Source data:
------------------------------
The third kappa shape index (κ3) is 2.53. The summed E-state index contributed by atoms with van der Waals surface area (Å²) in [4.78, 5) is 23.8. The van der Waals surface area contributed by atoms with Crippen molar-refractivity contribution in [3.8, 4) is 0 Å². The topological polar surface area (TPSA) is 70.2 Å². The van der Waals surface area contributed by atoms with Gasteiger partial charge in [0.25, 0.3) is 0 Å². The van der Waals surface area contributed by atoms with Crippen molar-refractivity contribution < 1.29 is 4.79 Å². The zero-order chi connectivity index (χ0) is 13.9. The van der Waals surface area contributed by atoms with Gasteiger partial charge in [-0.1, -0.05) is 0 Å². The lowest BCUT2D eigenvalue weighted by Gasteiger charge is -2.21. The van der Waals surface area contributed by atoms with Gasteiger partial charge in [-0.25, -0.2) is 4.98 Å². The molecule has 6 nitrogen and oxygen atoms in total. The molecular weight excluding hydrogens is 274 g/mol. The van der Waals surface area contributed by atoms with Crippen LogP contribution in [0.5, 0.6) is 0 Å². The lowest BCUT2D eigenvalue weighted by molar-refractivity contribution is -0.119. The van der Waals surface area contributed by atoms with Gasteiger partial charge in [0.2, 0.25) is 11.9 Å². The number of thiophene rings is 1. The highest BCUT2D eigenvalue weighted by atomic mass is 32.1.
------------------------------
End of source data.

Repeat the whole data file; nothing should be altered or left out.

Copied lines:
The third kappa shape index (κ3) is 2.53. The summed E-state index contributed by atoms with van der Waals surface area (Å²) in [4.78, 5) is 23.8. The van der Waals surface area contributed by atoms with Crippen molar-refractivity contribution in [3.8, 4) is 0 Å². The topological polar surface area (TPSA) is 70.2 Å². The van der Waals surface area contributed by atoms with Gasteiger partial charge in [0.25, 0.3) is 0 Å². The van der Waals surface area contributed by atoms with Crippen molar-refractivity contribution < 1.29 is 4.79 Å². The zero-order chi connectivity index (χ0) is 13.9. The van der Waals surface area contributed by atoms with Gasteiger partial charge in [-0.1, -0.05) is 0 Å². The lowest BCUT2D eigenvalue weighted by Gasteiger charge is -2.21. The van der Waals surface area contributed by atoms with Gasteiger partial charge in [-0.25, -0.2) is 4.98 Å². The molecule has 6 nitrogen and oxygen atoms in total. The molecular weight excluding hydrogens is 274 g/mol. The van der Waals surface area contributed by atoms with Crippen LogP contribution in [0.5, 0.6) is 0 Å². The lowest BCUT2D eigenvalue weighted by molar-refractivity contribution is -0.119. The van der Waals surface area contributed by atoms with Gasteiger partial charge in [0.2, 0.25) is 11.9 Å². The number of thiophene rings is 1. The highest BCUT2D eigenvalue weighted by atomic mass is 32.1.